The main question Hayden attempts to answer relates to the impact of a new ethics of bio-prospecting, particular the idea of benefit-sharing. Recognized in 1992 at the UN Convention on Biological Diversity, this new ethic was a mandate for “drug and biotechnology companies [to] share economic benefits with source nations and communities if they desire continued access to Southern resources.” (359) In this article, Hayden looks at a particular research method in Mexico to examine the paradoxical effects and new relationships and publics that are created from this injunction.  Hayden points out the ways in which “community” is abstracted and idealized, and constructed as both outside of the market and as an essential partner in contractual agreements for bio-prospecting.  Such idioms or grammars recognize certain contributors and communities while excluding others.

This emerging language is connected to larger constructions of green capitalism and sustainable development:
“The ICBG, then, like the CBD itself, belongs to the well-populated annals of “market-mediated” conservation and development initiatives that took root in the late 1980s and early 1990s. Here, biodiversity-derived drugs promise not only corporate wealth, but, if harnessed and redirected through the proper redistribution mechanisms, they might well generate more biodiversity and economic prosperity in the South to boot (Eisner and Beiring 1994; World Resources Institute et al. 1993; World Resources Institute et al. 1992; see also Orlove and Brush 1996).” (361)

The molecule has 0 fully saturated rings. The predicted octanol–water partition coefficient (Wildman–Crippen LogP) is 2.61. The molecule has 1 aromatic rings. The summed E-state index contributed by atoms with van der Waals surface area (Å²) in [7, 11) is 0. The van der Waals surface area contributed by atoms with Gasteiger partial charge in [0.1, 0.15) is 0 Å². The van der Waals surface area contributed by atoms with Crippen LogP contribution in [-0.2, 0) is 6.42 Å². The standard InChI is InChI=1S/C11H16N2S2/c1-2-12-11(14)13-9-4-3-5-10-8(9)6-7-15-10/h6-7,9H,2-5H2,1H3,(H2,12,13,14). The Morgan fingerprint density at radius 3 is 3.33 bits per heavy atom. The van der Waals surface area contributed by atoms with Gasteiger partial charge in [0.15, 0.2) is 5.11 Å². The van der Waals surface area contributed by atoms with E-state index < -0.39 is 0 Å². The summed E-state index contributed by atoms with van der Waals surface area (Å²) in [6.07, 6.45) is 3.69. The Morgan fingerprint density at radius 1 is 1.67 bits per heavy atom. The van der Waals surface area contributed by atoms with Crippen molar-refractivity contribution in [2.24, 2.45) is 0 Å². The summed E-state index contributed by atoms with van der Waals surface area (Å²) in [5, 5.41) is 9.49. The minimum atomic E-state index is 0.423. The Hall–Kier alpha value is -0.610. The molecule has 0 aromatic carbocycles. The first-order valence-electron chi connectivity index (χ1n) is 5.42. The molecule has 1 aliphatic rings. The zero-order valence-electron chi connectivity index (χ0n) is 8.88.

Here Hayden points out the neoliberal logic underlying bio-prospecting, where the market is trusted to mediate questions of ethics, of power, and of distribution of benefits.

More specifically, Hayden points out how this new ethics of benefit sharing creates and recognizes certain kinds of communities, including them in contracts; and does not recognize or compensate other forms of community and knowledge. “The NIH, in its attempts to wed drug discovery to the social goods promised by sustainable development, stands as the guardian of a somewhat romanticized local that cannot tolerate the presence of market transactions. The Mexican scientists, the very people in charge of identifying and enrolling these local participants, counter with a few powerful idealized models of their own—nationalized mixtures and obligation-free, pure market transactions.” (366-367) This benefit-sharing structure, and in particular the contracts that formalize this exchange, require the mutually exclusive, binary categories of market and community. These categories, imposed through the contract, structure relationships and identities in order to allow for the flow of material resources. Or, they exclude certain identities and relationships from being eligible for material benefits.  In particular, indigenous and communal identities are recognized to the extent that they remain pure, or uncontaminated by the market.